A case in point is how the culinary community has rallied around the Careers through Culinary Arts Program. The 31-year-old nonprofit provides culinary, job and life-skills training to 9,000 Arizona high school students each year. “These kids get a purpose, and they get an opportunity to compete and meet other kids around the state,” Tarbell said.

This year, they’ll also get the chance to show off at the 7th Harvest Moon Feast that Tarbell is hosting in his restaurant’s Camelback East Village parking lot. With 25 food tables, C-CAP students will cater the event with their chef mentors. Tarbell is pulling out all the stops — closing down the restaurant for the night, inviting celebrity friends, even stepping in with Nate Nathan and the Mac Daddy-O’s on guitar. The event will not only help students get real-world cooking experience with professional chefs, but it will also raise funds to provide scholarships and jobs.

“We have one of the largest, most effective C-CAP programs in the country,” Tarbell said, “One that others model themselves after.” Tarbell’s has taken on a lot of C-CAP students as apprentices over the years. “They don’t all stay in the culinary world, but they’ve accomplished something,” he said. “There’s nothing wrong with being in the kitchen because you learn about people, time management, math and all kinds of other stuff.”

Tarbell enjoys seeing the kids grow and move on. Matt Fenton, a C-CAP scholarship winner, is an example. “He worked at Tarbell’s for six or seven years. I trained him and opened up my kimono — showed him everything about the restaurant business, including the back of the house, front of house, regulatory, government, all the things where people fail. He’s gone on to open his own restaurant — successfully — in Iowa,” Tarbell said.

His success brings Tarbell joy, both for Fenton individually and because another C-CAP graduate has created another great place to eat. “We here at Tarbell’s fund two $5,000 scholarships every year for them to continue their education,” he said.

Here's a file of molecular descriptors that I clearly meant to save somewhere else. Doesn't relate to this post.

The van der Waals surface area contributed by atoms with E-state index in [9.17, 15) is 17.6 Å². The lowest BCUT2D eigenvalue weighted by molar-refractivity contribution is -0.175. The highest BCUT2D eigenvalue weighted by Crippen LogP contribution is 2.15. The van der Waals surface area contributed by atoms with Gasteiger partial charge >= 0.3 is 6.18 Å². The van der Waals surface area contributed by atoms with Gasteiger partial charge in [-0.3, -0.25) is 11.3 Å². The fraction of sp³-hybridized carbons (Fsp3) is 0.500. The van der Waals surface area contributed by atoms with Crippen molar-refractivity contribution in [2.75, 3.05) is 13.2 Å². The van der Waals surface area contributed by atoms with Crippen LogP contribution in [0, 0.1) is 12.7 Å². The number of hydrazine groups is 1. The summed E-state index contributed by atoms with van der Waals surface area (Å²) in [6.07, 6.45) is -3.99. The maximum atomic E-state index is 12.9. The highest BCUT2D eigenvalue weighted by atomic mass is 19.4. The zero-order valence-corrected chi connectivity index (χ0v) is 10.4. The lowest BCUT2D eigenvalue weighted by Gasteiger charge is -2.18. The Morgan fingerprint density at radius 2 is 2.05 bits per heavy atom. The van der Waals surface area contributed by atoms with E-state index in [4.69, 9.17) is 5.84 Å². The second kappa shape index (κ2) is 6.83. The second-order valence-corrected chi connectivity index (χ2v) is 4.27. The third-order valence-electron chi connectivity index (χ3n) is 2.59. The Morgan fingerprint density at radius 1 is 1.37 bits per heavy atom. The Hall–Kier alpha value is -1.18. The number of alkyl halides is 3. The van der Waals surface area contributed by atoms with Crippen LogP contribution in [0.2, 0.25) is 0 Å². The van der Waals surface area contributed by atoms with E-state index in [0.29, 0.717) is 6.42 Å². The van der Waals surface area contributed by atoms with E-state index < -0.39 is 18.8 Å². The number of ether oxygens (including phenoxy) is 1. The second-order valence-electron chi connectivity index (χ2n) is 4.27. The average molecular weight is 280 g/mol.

Tarbell is known for being generous; he’s a staple at charity events throughout the year. So much so that early in
Tarbell’s career, his accountant asked if he was aware he had given away three times more than he took home that year. “You might want to think about balancing that” was
his advice.

These days, the balancing act includes his own children, who are in middle school. Not surprisingly, cooking together is a favorite pastime. “There’s a lot of joy in cooking,” Tarbell said. “We bake and make homemade pasta. I make breakfast for them every day from scratch.”

Fatherhood offers a new perspective and the responsibility that comes with mentoring a new generation. “We’re not always going to be perfect, but in our imperfection, we can also teach,” he said. “I don’t think any child is different from any other child in their abilities. I think it’s just access and opportunities. So if we can, in our small way, provide that inspiration, motivation, mentorship and an opportunity, then we are doing our part.”

In many ways, the pandemic offered Tarbell a forced reset and a chance to prep for the courses to come. He looks forward to filming more episodes of “Plate & Pour,” traveling the state, eating food and sharing stories. He also has big ambitions for his bistro and wine store. 

“My aspiration is to get one Michelin star for Tarbell’s or any kind of team recognition for our wine program or service,”  he said. “I want to make this a teaching restaurant and influence in a positive way as many people as I can.”

Whether as chef, wine expert, TV host or musician, he remains everyone’s friend, showing up to give back and do the job. “That’s what I do,” he said. “I’m very work-focused. Always work, work, work.”

To learn more about C-CAP Arizona and the Harvest Moon Feast, visit 

About Karen Werner

Karen Werner is the editor of Frontdoors Media. She is a writer, editor and media consultant. She has interned at The New Yorker, worked at Parents Magazine, edited five books and founded several local magazines. Her work has appeared in Sunset, Mental Floss and the Saturday Evening Post.

From Frontdoors Magazine

Back to Top